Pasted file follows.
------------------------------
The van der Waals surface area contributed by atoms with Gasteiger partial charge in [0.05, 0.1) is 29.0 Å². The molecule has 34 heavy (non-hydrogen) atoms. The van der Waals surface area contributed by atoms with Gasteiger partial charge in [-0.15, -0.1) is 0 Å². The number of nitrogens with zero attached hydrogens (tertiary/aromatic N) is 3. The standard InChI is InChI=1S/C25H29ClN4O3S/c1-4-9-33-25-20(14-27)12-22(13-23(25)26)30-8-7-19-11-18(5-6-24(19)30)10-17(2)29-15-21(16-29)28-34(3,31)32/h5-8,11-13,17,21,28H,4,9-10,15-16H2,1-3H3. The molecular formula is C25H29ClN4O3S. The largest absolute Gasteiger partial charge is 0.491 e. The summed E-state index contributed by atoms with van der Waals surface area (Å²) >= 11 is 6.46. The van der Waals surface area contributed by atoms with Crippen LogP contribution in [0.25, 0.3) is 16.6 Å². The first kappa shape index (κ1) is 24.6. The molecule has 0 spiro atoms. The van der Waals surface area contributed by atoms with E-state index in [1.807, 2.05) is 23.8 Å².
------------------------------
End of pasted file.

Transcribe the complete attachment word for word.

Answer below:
The van der Waals surface area contributed by atoms with Gasteiger partial charge in [0.05, 0.1) is 29.0 Å². The molecule has 34 heavy (non-hydrogen) atoms. The van der Waals surface area contributed by atoms with Gasteiger partial charge in [-0.15, -0.1) is 0 Å². The number of nitrogens with zero attached hydrogens (tertiary/aromatic N) is 3. The standard InChI is InChI=1S/C25H29ClN4O3S/c1-4-9-33-25-20(14-27)12-22(13-23(25)26)30-8-7-19-11-18(5-6-24(19)30)10-17(2)29-15-21(16-29)28-34(3,31)32/h5-8,11-13,17,21,28H,4,9-10,15-16H2,1-3H3. The molecular formula is C25H29ClN4O3S. The largest absolute Gasteiger partial charge is 0.491 e. The summed E-state index contributed by atoms with van der Waals surface area (Å²) >= 11 is 6.46. The van der Waals surface area contributed by atoms with Crippen LogP contribution in [0.25, 0.3) is 16.6 Å². The first kappa shape index (κ1) is 24.6. The molecule has 0 spiro atoms. The van der Waals surface area contributed by atoms with E-state index in [1.807, 2.05) is 23.8 Å².